Posted 6th Jun 2016
Did you visit one of the farms that opened their doors to the public as part of Open Farm Sunday this weekend and feel inspired? Have you always hankered after growing your own, keeping chickens or living a more self-sufficient lifestyle? Perhaps starting your own smallholding could be the answer.
Whether you want to start small with just a few hens and a veg patch, or whether you have bigger dreams of having your own flock of sheep, a few pigs or even some cows, then it's good to get some hands-on experience and knowledgeable advice from someone who has been there and done it.
Debbie Kingsley and Andrew Hubbard run South Yeo Farm West, in Devon, and hold courses to teach would-be 'Tom and Barbaras' the basics they need to start their own smallholding. The couple have been farming-on-a-small-scale together for over two decades and before that worked in their spare time on a farm for a number of years, so have gathered plenty of knowledge and experience. Their first smallholding was 3.5 acres so they know what it's like to work on a modest veg patch, a smallholding and now a farm. Their two-day introduction to smallholding course is the perfect place to start.
The courses are designed to be lively, interactive sessions, with lots of time spent outside experiencing it for real on the farm, so that you can combine theory with practice and leave with a real sense of what you can do next. The groups are small (usually a maximum of 8 people), so you get plenty of opportunity to ask questions as the day progresses.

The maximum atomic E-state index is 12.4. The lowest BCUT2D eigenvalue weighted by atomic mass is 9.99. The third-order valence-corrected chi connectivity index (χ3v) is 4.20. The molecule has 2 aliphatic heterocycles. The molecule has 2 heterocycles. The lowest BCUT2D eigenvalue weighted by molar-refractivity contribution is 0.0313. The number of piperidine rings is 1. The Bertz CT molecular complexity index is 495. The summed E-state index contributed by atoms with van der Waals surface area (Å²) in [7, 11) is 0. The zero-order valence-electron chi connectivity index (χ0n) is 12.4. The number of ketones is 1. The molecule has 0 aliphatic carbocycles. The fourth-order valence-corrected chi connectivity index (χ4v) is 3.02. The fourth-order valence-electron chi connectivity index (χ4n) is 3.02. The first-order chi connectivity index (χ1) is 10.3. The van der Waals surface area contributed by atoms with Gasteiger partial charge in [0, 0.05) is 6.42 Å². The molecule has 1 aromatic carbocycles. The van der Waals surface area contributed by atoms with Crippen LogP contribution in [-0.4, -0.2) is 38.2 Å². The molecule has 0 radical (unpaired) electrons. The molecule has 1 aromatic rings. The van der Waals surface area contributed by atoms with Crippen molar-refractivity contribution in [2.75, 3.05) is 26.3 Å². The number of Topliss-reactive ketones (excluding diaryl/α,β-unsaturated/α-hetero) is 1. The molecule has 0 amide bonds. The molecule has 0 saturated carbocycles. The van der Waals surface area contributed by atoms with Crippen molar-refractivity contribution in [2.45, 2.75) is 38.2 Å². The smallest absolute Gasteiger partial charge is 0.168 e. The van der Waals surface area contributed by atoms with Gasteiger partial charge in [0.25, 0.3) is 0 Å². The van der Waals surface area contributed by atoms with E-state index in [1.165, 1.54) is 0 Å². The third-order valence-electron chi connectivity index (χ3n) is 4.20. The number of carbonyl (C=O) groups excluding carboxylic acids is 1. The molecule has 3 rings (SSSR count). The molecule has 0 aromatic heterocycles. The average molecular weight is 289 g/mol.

Your first day starts in the farmhouse kitchen where, over tea and homemade biscuits, you'll meet Debbie, Andrew and your fellow would-be smallholders, discuss your reasons for coming on the course and what you hope to get out of the two days. Then it's off to the training room in one of the farm barns, to learn about the important legal stuff, such as registering your smallholding, obtaining flock and herd numbers, the intricacies of ear tagging and understanding the paperwork needed for buying, selling and moving your livestock.
But it's not just livestock that you'll learn about on this course. Andrew carefully takes you through the practicalities, such as the basic tools you'll need, and gives you a good grounding in the utilities you'll need to consider on your smallholding, such as where your water supply will come from and how to get power to your electric fences.
Lunchtime is spent back in the farmhouse munching delicious homegrown produce. It's the ideal time to ask Debbie and Andrew any questions that may not have been answered.
Then it's time to head out onto the farm to meet the livestock. The farm is the home of the Yeoman herd of pedigree Berkshire pigs, the Kington flock of pedigree Welsh Mountain Badger Face sheep, the South Yeo flock of pedigree Whiteface Dartmoor sheep and the South Yeo suckler herd of pedigree Red Ruby Devon cattle. Debbie and Andrew rear native, traditional and rare breed livestock, and in addition to the pigs, sheep and cattle they keep Aylesbury and Black Indian Runner ducks, Black Orpington large fowl chickens and rare Pilgrim geese.